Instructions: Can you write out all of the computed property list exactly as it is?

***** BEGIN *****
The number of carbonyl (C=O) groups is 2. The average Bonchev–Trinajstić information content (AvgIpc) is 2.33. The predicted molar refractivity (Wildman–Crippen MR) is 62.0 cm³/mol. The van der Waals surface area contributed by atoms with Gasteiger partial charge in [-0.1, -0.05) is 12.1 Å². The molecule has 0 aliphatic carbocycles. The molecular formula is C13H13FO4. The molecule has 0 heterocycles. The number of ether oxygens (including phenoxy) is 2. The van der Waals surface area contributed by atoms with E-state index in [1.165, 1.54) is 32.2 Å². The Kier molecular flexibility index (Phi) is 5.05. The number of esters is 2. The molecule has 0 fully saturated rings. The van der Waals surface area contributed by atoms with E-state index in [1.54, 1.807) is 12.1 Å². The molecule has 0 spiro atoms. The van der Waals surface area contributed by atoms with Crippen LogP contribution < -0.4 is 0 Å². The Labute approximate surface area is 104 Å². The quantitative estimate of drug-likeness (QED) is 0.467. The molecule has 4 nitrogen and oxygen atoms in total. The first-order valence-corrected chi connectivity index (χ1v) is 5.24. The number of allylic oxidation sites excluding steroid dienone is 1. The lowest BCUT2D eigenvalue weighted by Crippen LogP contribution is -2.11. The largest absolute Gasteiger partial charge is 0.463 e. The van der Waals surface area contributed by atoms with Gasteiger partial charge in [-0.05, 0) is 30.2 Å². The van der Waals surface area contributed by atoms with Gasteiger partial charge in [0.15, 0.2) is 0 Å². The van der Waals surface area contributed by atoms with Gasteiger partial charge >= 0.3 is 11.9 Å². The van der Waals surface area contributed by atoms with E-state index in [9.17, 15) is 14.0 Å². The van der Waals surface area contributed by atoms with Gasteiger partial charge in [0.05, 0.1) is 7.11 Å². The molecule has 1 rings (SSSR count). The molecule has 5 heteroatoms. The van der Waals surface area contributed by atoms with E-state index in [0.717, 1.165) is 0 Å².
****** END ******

The number of carbonyl (C=O) groups is 2. The average Bonchev–Trinajstić information content (AvgIpc) is 2.33. The predicted molar refractivity (Wildman–Crippen MR) is 62.0 cm³/mol. The van der Waals surface area contributed by atoms with Gasteiger partial charge in [-0.1, -0.05) is 12.1 Å². The molecule has 0 aliphatic carbocycles. The molecular formula is C13H13FO4. The molecule has 0 heterocycles. The number of ether oxygens (including phenoxy) is 2. The van der Waals surface area contributed by atoms with E-state index in [1.165, 1.54) is 32.2 Å². The Kier molecular flexibility index (Phi) is 5.05. The number of esters is 2. The molecule has 0 fully saturated rings. The van der Waals surface area contributed by atoms with E-state index in [1.54, 1.807) is 12.1 Å². The molecule has 0 spiro atoms. The van der Waals surface area contributed by atoms with Crippen LogP contribution < -0.4 is 0 Å². The Labute approximate surface area is 104 Å². The quantitative estimate of drug-likeness (QED) is 0.467. The molecule has 4 nitrogen and oxygen atoms in total. The first-order valence-corrected chi connectivity index (χ1v) is 5.24. The number of allylic oxidation sites excluding steroid dienone is 1. The lowest BCUT2D eigenvalue weighted by Crippen LogP contribution is -2.11. The largest absolute Gasteiger partial charge is 0.463 e. The van der Waals surface area contributed by atoms with Gasteiger partial charge in [-0.05, 0) is 30.2 Å². The van der Waals surface area contributed by atoms with Gasteiger partial charge in [0.15, 0.2) is 0 Å². The van der Waals surface area contributed by atoms with Gasteiger partial charge >= 0.3 is 11.9 Å². The van der Waals surface area contributed by atoms with E-state index in [9.17, 15) is 14.0 Å². The van der Waals surface area contributed by atoms with Gasteiger partial charge in [0.05, 0.1) is 7.11 Å². The molecule has 1 rings (SSSR count). The molecule has 5 heteroatoms. The van der Waals surface area contributed by atoms with E-state index in [0.717, 1.165) is 0 Å².